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A Band Called Death (+ Digital Copy)

4.6 out of 5 stars 281 customer reviews

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(Aug 13, 2013)
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Editorial Reviews

Includes SRM Free Digital Download

Before Bad Brains, the Sex Pistols or even the Ramones, there was a band called Death. Punk before punk existed, three teenage brothers in the early '70s formed a band in their spare bedroom, began playing a few local gigs and even pressed a single in the hopes of getting signed. But this was the era of Motown and emerging disco. Record companies found Death’s music— and band name—too intimidating, and the group were never given a fair shot, disbanding before they even completed one album. Equal parts electrifying rockumentary and epic family love story, A BAND CALLED DEATH chronicles the incredible fairy-tale journey of what happened almost three decades later, when a dusty 1974 demo tape made its way out of the attic and found an audience several generations younger. Playing music impossibly ahead of its time, Death is now being credited as the first black punk band (hell...the first punk band!), and are finally receiving their long overdue recognition as true rock pioneers.


Special Features

  • Audio Commentary with Directors Mark Covino and Jeff Howlett
  • Audio Commentary with the Hackney Family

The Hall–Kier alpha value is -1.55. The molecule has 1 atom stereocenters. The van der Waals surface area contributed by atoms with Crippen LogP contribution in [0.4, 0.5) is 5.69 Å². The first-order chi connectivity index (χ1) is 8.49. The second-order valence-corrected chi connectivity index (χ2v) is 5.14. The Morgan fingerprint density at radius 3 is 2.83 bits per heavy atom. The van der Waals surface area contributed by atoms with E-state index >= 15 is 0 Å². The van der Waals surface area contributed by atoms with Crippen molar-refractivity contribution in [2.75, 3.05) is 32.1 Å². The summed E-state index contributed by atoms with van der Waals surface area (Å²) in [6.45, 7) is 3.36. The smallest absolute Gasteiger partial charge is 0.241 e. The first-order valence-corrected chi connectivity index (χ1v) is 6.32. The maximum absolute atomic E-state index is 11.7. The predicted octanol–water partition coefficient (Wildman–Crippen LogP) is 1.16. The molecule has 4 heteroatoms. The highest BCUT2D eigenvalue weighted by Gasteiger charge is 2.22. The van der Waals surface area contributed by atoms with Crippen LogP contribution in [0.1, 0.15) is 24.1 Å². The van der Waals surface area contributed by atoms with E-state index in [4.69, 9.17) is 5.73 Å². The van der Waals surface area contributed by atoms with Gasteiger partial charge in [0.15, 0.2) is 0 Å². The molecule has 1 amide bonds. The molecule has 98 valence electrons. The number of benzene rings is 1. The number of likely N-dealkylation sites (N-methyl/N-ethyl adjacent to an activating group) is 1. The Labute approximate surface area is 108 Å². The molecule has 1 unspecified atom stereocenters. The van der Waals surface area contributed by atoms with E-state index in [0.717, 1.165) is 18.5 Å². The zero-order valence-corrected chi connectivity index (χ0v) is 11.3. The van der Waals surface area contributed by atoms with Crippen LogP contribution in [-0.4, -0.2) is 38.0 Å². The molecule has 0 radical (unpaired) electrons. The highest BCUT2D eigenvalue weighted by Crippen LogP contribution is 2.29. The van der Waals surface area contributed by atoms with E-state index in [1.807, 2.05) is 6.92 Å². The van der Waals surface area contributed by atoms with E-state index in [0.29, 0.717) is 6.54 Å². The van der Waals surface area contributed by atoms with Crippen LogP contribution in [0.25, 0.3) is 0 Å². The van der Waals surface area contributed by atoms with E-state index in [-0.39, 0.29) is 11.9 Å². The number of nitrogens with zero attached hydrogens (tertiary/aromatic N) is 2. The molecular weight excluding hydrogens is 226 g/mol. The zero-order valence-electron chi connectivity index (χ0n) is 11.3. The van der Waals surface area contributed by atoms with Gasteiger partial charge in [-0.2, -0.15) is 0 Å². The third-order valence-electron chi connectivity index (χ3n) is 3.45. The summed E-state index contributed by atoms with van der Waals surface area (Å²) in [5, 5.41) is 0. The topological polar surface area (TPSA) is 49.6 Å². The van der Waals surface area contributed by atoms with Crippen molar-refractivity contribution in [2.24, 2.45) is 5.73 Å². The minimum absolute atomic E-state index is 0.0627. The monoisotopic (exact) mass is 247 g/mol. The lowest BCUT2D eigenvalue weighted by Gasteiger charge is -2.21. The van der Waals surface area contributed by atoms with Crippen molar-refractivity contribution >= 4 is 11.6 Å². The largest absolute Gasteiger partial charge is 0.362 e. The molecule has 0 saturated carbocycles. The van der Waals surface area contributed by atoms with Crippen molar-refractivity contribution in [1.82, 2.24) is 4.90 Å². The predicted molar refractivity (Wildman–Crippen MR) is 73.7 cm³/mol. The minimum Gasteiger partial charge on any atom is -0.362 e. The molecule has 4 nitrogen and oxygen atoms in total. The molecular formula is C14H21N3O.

• Q&A Live at The Vermont International Film Festival
  • Deleted Scenes
  • "Let the World Turn" Music Video
  • Trailers
  • 20-Page Booklet
  • High quality 720p HD Digital Download of the Film

  • Product Details

    • Actors: None
    • Directors: Jeff Howlett, Mark Covino
    • Format: Multiple Formats, Color, Dolby, NTSC, Subtitled, Widescreen, Digital_copy
    • Language: English
    • Subtitles: English
    • Region: Region 1 (U.S. and Canada only. Read more about DVD formats.)
    • Number of discs: 1
    • Rated:
      NR
      Not Rated
    • Studio: IMAGE ENTERTAINMENT
    • DVD Release Date: August 13, 2013
    • Run Time: 96 minutes
    • Average Customer Review: 4.6 out of 5 stars  See all reviews (281 customer reviews)
    • ASIN: B00CPTUMO8
    • Amazon Best Sellers Rank: #75,224 in Movies & TV (See Top 100 in Movies & TV)

    Customer Reviews

    Top Customer Reviews